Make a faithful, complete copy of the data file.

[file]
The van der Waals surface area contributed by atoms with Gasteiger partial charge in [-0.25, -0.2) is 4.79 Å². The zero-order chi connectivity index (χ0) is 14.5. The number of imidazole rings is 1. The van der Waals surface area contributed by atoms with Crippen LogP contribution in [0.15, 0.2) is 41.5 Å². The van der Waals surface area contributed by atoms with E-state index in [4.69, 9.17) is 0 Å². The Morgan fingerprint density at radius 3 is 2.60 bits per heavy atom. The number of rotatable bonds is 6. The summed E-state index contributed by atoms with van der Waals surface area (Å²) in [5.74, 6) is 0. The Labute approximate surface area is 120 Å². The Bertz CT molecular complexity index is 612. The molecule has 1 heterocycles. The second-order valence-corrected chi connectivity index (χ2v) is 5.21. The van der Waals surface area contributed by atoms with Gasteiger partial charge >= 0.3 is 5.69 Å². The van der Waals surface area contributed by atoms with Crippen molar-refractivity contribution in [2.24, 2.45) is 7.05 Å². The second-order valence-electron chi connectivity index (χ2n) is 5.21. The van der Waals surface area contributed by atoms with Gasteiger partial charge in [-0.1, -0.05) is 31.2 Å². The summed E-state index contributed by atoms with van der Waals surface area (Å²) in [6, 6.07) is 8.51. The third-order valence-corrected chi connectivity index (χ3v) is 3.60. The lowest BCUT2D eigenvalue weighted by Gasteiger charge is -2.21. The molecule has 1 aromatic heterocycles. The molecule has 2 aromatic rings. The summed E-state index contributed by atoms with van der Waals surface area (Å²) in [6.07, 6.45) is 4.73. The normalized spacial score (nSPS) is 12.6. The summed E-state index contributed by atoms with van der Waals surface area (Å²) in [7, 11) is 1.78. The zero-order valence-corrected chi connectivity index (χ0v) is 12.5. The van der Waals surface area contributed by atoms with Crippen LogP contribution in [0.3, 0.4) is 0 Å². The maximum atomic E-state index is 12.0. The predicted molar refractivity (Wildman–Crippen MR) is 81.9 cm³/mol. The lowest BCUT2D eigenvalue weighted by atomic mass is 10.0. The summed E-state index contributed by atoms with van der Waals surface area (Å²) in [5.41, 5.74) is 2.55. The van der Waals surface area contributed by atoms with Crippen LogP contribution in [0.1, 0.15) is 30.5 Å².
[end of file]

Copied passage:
The van der Waals surface area contributed by atoms with Gasteiger partial charge in [-0.25, -0.2) is 4.79 Å². The zero-order chi connectivity index (χ0) is 14.5. The number of imidazole rings is 1. The van der Waals surface area contributed by atoms with Crippen LogP contribution in [0.15, 0.2) is 41.5 Å². The van der Waals surface area contributed by atoms with E-state index in [4.69, 9.17) is 0 Å². The Morgan fingerprint density at radius 3 is 2.60 bits per heavy atom. The number of rotatable bonds is 6. The summed E-state index contributed by atoms with van der Waals surface area (Å²) in [5.74, 6) is 0. The Labute approximate surface area is 120 Å². The Bertz CT molecular complexity index is 612. The molecule has 1 heterocycles. The second-order valence-corrected chi connectivity index (χ2v) is 5.21. The van der Waals surface area contributed by atoms with Gasteiger partial charge >= 0.3 is 5.69 Å². The van der Waals surface area contributed by atoms with Crippen molar-refractivity contribution in [2.24, 2.45) is 7.05 Å². The second-order valence-electron chi connectivity index (χ2n) is 5.21. The van der Waals surface area contributed by atoms with Gasteiger partial charge in [-0.1, -0.05) is 31.2 Å². The summed E-state index contributed by atoms with van der Waals surface area (Å²) in [6, 6.07) is 8.51. The third-order valence-corrected chi connectivity index (χ3v) is 3.60. The lowest BCUT2D eigenvalue weighted by Gasteiger charge is -2.21. The molecule has 1 aromatic heterocycles. The molecule has 2 aromatic rings. The summed E-state index contributed by atoms with van der Waals surface area (Å²) in [6.07, 6.45) is 4.73. The normalized spacial score (nSPS) is 12.6. The summed E-state index contributed by atoms with van der Waals surface area (Å²) in [7, 11) is 1.78. The zero-order valence-corrected chi connectivity index (χ0v) is 12.5. The van der Waals surface area contributed by atoms with Crippen LogP contribution in [0.3, 0.4) is 0 Å². The maximum atomic E-state index is 12.0. The predicted molar refractivity (Wildman–Crippen MR) is 81.9 cm³/mol. The lowest BCUT2D eigenvalue weighted by atomic mass is 10.0. The summed E-state index contributed by atoms with van der Waals surface area (Å²) in [5.41, 5.74) is 2.55. The van der Waals surface area contributed by atoms with Crippen LogP contribution in [0.1, 0.15) is 30.5 Å².